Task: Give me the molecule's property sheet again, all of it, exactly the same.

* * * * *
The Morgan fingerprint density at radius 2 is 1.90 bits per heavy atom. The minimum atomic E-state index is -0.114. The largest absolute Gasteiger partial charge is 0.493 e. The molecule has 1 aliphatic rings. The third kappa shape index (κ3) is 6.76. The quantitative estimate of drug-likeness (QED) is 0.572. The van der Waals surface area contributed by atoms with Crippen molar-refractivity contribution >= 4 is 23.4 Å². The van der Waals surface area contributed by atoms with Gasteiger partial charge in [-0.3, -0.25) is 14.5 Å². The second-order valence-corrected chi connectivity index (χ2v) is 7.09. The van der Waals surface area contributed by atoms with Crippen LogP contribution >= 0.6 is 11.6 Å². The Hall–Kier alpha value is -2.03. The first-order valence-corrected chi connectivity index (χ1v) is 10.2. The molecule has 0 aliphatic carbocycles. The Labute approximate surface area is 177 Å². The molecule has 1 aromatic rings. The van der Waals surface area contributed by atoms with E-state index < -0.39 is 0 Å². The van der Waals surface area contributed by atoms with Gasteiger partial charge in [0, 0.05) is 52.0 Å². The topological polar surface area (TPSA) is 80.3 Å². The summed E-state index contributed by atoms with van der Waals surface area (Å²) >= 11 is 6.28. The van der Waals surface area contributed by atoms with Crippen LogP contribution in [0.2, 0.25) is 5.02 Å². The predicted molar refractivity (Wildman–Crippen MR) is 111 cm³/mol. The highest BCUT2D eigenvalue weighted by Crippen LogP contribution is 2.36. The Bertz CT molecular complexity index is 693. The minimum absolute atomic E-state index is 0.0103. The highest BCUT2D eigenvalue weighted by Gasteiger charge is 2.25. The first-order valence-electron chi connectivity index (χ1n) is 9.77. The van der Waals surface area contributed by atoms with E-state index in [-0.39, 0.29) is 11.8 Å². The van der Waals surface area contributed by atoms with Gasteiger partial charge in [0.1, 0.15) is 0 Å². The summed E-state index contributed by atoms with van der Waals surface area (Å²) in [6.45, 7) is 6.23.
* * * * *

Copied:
The Morgan fingerprint density at radius 2 is 1.90 bits per heavy atom. The minimum atomic E-state index is -0.114. The largest absolute Gasteiger partial charge is 0.493 e. The molecule has 1 aliphatic rings. The third kappa shape index (κ3) is 6.76. The quantitative estimate of drug-likeness (QED) is 0.572. The van der Waals surface area contributed by atoms with Crippen molar-refractivity contribution >= 4 is 23.4 Å². The van der Waals surface area contributed by atoms with Gasteiger partial charge in [-0.3, -0.25) is 14.5 Å². The second-order valence-corrected chi connectivity index (χ2v) is 7.09. The van der Waals surface area contributed by atoms with Crippen LogP contribution >= 0.6 is 11.6 Å². The Hall–Kier alpha value is -2.03. The first-order valence-corrected chi connectivity index (χ1v) is 10.2. The molecule has 0 aliphatic carbocycles. The Labute approximate surface area is 177 Å². The molecule has 1 aromatic rings. The van der Waals surface area contributed by atoms with E-state index < -0.39 is 0 Å². The van der Waals surface area contributed by atoms with Gasteiger partial charge in [0, 0.05) is 52.0 Å². The topological polar surface area (TPSA) is 80.3 Å². The summed E-state index contributed by atoms with van der Waals surface area (Å²) >= 11 is 6.28. The van der Waals surface area contributed by atoms with Crippen LogP contribution in [0.2, 0.25) is 5.02 Å². The predicted molar refractivity (Wildman–Crippen MR) is 111 cm³/mol. The highest BCUT2D eigenvalue weighted by Crippen LogP contribution is 2.36. The Bertz CT molecular complexity index is 693. The minimum absolute atomic E-state index is 0.0103. The highest BCUT2D eigenvalue weighted by Gasteiger charge is 2.25. The first-order valence-electron chi connectivity index (χ1n) is 9.77. The van der Waals surface area contributed by atoms with E-state index in [-0.39, 0.29) is 11.8 Å². The van der Waals surface area contributed by atoms with Gasteiger partial charge in [0.1, 0.15) is 0 Å². The summed E-state index contributed by atoms with van der Waals surface area (Å²) in [6.45, 7) is 6.23.